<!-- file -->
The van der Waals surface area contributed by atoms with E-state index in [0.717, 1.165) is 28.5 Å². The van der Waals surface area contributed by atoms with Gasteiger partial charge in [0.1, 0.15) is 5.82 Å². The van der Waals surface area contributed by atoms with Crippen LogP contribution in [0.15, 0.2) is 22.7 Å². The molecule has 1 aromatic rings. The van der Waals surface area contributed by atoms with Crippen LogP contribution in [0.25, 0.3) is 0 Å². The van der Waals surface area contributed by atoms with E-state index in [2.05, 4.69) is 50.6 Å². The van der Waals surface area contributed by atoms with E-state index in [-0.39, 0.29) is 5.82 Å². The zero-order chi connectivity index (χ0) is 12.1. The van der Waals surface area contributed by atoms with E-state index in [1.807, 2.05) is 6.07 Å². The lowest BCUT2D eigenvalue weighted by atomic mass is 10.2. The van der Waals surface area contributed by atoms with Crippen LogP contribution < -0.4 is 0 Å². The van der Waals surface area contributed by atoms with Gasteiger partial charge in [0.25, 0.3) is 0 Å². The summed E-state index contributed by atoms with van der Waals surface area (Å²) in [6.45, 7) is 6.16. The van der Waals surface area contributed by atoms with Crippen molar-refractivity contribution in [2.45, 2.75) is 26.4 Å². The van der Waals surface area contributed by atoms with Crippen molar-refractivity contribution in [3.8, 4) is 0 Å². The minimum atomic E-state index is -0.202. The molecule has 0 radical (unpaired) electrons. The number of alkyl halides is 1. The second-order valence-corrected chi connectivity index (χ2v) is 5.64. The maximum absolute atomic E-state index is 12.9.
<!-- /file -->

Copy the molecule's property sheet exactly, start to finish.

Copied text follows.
The van der Waals surface area contributed by atoms with E-state index in [0.717, 1.165) is 28.5 Å². The van der Waals surface area contributed by atoms with Gasteiger partial charge in [0.1, 0.15) is 5.82 Å². The van der Waals surface area contributed by atoms with Crippen LogP contribution in [0.15, 0.2) is 22.7 Å². The molecule has 1 aromatic rings. The van der Waals surface area contributed by atoms with Crippen LogP contribution in [0.25, 0.3) is 0 Å². The van der Waals surface area contributed by atoms with E-state index in [2.05, 4.69) is 50.6 Å². The van der Waals surface area contributed by atoms with E-state index in [-0.39, 0.29) is 5.82 Å². The zero-order chi connectivity index (χ0) is 12.1. The van der Waals surface area contributed by atoms with E-state index in [1.807, 2.05) is 6.07 Å². The lowest BCUT2D eigenvalue weighted by atomic mass is 10.2. The van der Waals surface area contributed by atoms with Crippen LogP contribution < -0.4 is 0 Å². The van der Waals surface area contributed by atoms with Gasteiger partial charge in [0.25, 0.3) is 0 Å². The summed E-state index contributed by atoms with van der Waals surface area (Å²) in [6.45, 7) is 6.16. The van der Waals surface area contributed by atoms with Crippen molar-refractivity contribution in [2.45, 2.75) is 26.4 Å². The van der Waals surface area contributed by atoms with Crippen molar-refractivity contribution in [3.8, 4) is 0 Å². The minimum atomic E-state index is -0.202. The molecule has 0 radical (unpaired) electrons. The number of alkyl halides is 1. The second-order valence-corrected chi connectivity index (χ2v) is 5.64. The maximum absolute atomic E-state index is 12.9.